21 percent of Amsterdam job hunters who were turned down for a job, believe discrimination was involved. 14 percent of working Amsterdam residents have experienced discrimination at work, for example through hurtful jokes from colleagues. The most common forms of discrimination on the Amsterdam labor market are discrimination based on age and ethnicity, the city said on Friday based on a study ranging between July 2019 and June 2020.
Amsterdam raised concerns that the city’s figures are higher than the national average, and where the national figures seem to be showing a positive trend, the Amsterdam figures did not improve compared to last year.
“That is worrying,” said Rutger Groot Wassink, alderman for social affairs and anti-discrimination. “Amsterdam is a diverse city that stands for solidarity and respect for differences. But these figures and the increase in reports to the Discrimination Hotline show that discrimination and exclusion are still the order of the day, also in Amsterdam. That is unacceptable.”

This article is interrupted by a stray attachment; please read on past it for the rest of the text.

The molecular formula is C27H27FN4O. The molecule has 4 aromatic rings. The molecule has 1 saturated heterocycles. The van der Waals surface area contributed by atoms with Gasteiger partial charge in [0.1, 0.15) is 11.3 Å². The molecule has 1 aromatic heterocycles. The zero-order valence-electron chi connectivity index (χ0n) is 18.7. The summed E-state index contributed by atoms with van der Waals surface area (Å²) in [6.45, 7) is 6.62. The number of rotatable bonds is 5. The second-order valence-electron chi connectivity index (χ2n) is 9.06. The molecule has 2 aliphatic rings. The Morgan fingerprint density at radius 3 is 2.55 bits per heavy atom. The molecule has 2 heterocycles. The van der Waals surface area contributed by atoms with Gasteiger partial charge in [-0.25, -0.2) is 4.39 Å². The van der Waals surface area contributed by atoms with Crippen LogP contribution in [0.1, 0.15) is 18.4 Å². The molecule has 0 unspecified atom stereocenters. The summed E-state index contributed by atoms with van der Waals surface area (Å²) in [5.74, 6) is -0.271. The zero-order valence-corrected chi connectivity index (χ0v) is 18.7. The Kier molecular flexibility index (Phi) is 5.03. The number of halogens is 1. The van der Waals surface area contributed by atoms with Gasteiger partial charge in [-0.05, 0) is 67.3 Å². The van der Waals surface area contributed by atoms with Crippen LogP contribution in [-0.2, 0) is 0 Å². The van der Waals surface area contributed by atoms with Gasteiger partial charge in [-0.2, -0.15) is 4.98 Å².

On September 23, the municipality is holding a digital conference with Minister Wouter Koolmees of Social Affairs, and employers, among others, to discuss what the city can do more and differently to fight discrimination on the labor market. At the end of this year, Groot Wasssink will present an updated action plan against labor market discrimination.
“Over the past two years, we have already taken quite a few measures against labor market discrimination and for diversity and inclusion. But more is needed, that much is clear. In the coming months I will be talking about this with employers, employees and the national government,” Groot Wassink said.
The city added that the effects of the coronavirus crisis and the Black Lives Matter movement were not included in these figures. “We know from previous recessions that the odds of the most vulnerable people in the labor market, shrink even further during a crisis,” the municipality said.
But on the other hand, the Black Lives Matter movement and protests showed how averse Amsterdam residents are to exclusion and discrimination in the city, the municipality said “The fact that Amsterdammers speak out en masse against discrimination strengthens the municipality in tacking the problem.”